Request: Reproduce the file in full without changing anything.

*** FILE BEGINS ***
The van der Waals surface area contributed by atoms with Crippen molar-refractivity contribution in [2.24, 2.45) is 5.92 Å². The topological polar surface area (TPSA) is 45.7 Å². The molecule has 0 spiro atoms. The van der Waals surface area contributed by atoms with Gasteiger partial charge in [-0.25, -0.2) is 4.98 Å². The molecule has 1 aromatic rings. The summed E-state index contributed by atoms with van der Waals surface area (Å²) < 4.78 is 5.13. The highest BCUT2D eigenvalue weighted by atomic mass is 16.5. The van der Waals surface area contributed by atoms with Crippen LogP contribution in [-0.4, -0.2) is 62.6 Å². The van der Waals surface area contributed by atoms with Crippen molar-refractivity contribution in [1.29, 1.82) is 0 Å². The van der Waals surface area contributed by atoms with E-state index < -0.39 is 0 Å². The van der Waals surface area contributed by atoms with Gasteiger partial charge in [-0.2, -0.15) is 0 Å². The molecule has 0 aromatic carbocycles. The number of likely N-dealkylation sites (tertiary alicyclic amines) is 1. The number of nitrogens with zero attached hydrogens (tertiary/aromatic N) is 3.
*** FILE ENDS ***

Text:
The van der Waals surface area contributed by atoms with Crippen molar-refractivity contribution in [2.24, 2.45) is 5.92 Å². The topological polar surface area (TPSA) is 45.7 Å². The molecule has 0 spiro atoms. The van der Waals surface area contributed by atoms with Gasteiger partial charge in [-0.25, -0.2) is 4.98 Å². The molecule has 1 aromatic rings. The summed E-state index contributed by atoms with van der Waals surface area (Å²) < 4.78 is 5.13. The highest BCUT2D eigenvalue weighted by atomic mass is 16.5. The van der Waals surface area contributed by atoms with Crippen LogP contribution in [-0.4, -0.2) is 62.6 Å². The van der Waals surface area contributed by atoms with Crippen molar-refractivity contribution in [1.29, 1.82) is 0 Å². The van der Waals surface area contributed by atoms with E-state index < -0.39 is 0 Å². The van der Waals surface area contributed by atoms with Gasteiger partial charge in [-0.2, -0.15) is 0 Å². The molecule has 0 aromatic carbocycles. The number of likely N-dealkylation sites (tertiary alicyclic amines) is 1. The number of nitrogens with zero attached hydrogens (tertiary/aromatic N) is 3.